The Russian Embassy in Washington has refuted US claims of alleged Russian involvement in a major cyber attack targeting officials and various large-scale events, with an embassy representative telling Sputnik that Russia has no intention to engage in destabilizing operations.

On Monday, the US charged six alleged Russian military intelligence officers with a major cyber attack, claiming that they targeted large-scale events, such as elections in France, Ukraine's power grid and American medical facilities.

"It is quite obvious that such information has nothing to do with reality and is aimed only at stirring up Russophobic sentiments in the American society, at launching a 'witch hunt' and spy mania. All this has been a distinctive feature of Washington's political life for several years now. The US authorities are consistently destroying the once pragmatic Russian-American relations and artificially imposing a toxic perception of Russia and everything connected with it on their population," a Russian embassy representative told Sputnik.

The representative of the embassy in Washington added that "Russia does not and has not had any intention of engaging in any kind of destabilizing operations around the world. This is not in line with our foreign policy, national interests, as well as our understanding of how relations between states are built. Russia respects the sovereignty of other countries and does not interfere in their affairs."

The Russian embassy in Canada has also dismissed all allegations concerning Russia’s alleged cyber activity, calling them "absurd and baseless."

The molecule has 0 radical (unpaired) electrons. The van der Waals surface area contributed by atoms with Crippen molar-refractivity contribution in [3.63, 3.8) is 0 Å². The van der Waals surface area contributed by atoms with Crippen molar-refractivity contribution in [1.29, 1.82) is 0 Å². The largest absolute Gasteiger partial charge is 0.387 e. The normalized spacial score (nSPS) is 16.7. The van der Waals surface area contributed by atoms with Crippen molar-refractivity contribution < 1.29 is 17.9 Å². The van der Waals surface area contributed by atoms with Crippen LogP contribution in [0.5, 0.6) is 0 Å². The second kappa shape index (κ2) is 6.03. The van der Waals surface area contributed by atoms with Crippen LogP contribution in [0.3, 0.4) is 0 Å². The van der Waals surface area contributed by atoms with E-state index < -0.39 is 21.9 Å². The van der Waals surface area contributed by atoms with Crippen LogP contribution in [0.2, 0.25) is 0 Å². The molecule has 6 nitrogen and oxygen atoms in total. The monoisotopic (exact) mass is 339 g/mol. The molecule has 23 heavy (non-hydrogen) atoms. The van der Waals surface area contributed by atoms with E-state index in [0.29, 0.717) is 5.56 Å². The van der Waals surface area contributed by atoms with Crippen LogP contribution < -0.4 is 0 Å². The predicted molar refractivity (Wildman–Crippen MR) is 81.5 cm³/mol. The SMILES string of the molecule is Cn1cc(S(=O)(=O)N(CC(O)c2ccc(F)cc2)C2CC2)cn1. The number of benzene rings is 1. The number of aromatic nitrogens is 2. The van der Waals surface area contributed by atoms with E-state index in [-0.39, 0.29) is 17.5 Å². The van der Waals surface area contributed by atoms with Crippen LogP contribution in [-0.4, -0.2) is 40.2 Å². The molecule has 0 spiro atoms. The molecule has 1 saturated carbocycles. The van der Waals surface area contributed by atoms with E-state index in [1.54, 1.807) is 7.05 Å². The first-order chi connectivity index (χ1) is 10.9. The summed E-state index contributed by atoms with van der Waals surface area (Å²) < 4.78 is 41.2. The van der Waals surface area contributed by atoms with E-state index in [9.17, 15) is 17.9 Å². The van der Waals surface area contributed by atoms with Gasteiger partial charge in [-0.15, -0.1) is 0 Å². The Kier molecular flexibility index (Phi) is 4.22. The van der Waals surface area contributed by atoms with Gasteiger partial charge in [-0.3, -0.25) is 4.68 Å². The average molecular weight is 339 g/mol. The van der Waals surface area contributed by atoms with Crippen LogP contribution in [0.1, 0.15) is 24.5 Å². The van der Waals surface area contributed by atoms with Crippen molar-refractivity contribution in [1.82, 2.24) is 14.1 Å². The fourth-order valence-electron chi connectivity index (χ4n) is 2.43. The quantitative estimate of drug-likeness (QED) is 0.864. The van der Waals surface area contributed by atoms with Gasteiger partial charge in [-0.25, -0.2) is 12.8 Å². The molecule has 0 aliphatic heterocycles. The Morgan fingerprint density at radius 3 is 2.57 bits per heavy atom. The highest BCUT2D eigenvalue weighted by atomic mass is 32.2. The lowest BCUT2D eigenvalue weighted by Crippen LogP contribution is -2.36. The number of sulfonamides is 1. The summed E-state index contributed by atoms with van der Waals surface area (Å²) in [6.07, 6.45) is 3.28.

Global Affairs Canada and the Communications Security Establishment issued a statement on Monday saying that "Canada is concerned over reports of a series of global malicious cyber activities, as detailed in today’s statements by the United States and the United Kingdom." According to the release, the activities "are examples of the willingness of Russian military intelligence, GRU, to target critical infrastructure and international organizations."

The Russian embassy in Canada said on Twitter on Monday that Ottawa was damaging its relations with Moscow by issuing such groundless statements.

"Another absurd and baseless Canada allegations on Russian 'malicious cyber activity' copycat US-UK intelligence disinformation as part of psychological war against Russia. Ottawa is further damaging Canadian-Russian relations following its Russophobic narrative," the embassy said.

According to the indictment, unveiled on Monday, six alleged Russian military intelligence officers have used "the world’s most destructive malware to date," including NotPetya, which wreaked havoc globally and caused nearly $1 billion in losses to victims identified during the probe.

US authorities alleged that in December of 2015 and 2016, the conspirators launched destructive malware attacks against the electric power grid in Ukraine. In the US, hospitals in Pennsylvania were allegedly attacked with malware. US authorities claimed that the suspects also tried to undermine the PyeongChang Winter Olympics, and attempted to meddle in elections in France, as well as tried to compromise the Georgian parliament network and a major media company in the post-Soviet Republic.

The group also allegedly conducted "spearphishing campaigns" against investigations by the Organisation for the Prohibition of Chemical Weapons and the United Kingdom’s Defence Science and Technology Laboratory into the Novichok nerve agent poisoning of former spy Sergei Skripal and his daughter, according to the indictment.

A source at the Russian Foreign Ministry told Sputnik on Monday that the accusations are groundless, aim to create anti-Russian sentiments, and are addressed to the internal audience within the context of the upcoming presidential election in the United States.